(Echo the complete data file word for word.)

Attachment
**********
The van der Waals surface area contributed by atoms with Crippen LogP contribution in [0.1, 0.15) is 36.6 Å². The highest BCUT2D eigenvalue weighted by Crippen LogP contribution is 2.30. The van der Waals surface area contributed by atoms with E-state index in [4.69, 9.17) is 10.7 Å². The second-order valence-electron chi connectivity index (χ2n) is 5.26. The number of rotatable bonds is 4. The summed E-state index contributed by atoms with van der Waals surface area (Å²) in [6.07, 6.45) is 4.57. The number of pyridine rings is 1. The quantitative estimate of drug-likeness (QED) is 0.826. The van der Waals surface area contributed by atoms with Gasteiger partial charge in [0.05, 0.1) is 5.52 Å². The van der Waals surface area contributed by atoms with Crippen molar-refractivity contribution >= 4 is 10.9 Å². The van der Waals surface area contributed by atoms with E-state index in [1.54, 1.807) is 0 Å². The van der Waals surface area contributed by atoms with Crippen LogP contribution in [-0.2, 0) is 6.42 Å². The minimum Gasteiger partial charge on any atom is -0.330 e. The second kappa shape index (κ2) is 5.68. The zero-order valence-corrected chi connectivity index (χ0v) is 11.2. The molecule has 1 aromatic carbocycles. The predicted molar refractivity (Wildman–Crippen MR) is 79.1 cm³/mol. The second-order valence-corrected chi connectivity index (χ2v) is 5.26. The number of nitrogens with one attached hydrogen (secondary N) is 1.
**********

The van der Waals surface area contributed by atoms with Crippen LogP contribution in [0.1, 0.15) is 36.6 Å². The highest BCUT2D eigenvalue weighted by Crippen LogP contribution is 2.30. The van der Waals surface area contributed by atoms with E-state index in [4.69, 9.17) is 10.7 Å². The second-order valence-electron chi connectivity index (χ2n) is 5.26. The number of rotatable bonds is 4. The summed E-state index contributed by atoms with van der Waals surface area (Å²) in [6.07, 6.45) is 4.57. The number of pyridine rings is 1. The quantitative estimate of drug-likeness (QED) is 0.826. The van der Waals surface area contributed by atoms with Gasteiger partial charge in [0.05, 0.1) is 5.52 Å². The van der Waals surface area contributed by atoms with Crippen molar-refractivity contribution >= 4 is 10.9 Å². The van der Waals surface area contributed by atoms with E-state index in [1.54, 1.807) is 0 Å². The van der Waals surface area contributed by atoms with Crippen LogP contribution in [-0.2, 0) is 6.42 Å². The minimum Gasteiger partial charge on any atom is -0.330 e. The second kappa shape index (κ2) is 5.68. The zero-order valence-corrected chi connectivity index (χ0v) is 11.2. The molecule has 1 aromatic carbocycles. The predicted molar refractivity (Wildman–Crippen MR) is 79.1 cm³/mol. The second-order valence-corrected chi connectivity index (χ2v) is 5.26. The number of nitrogens with one attached hydrogen (secondary N) is 1.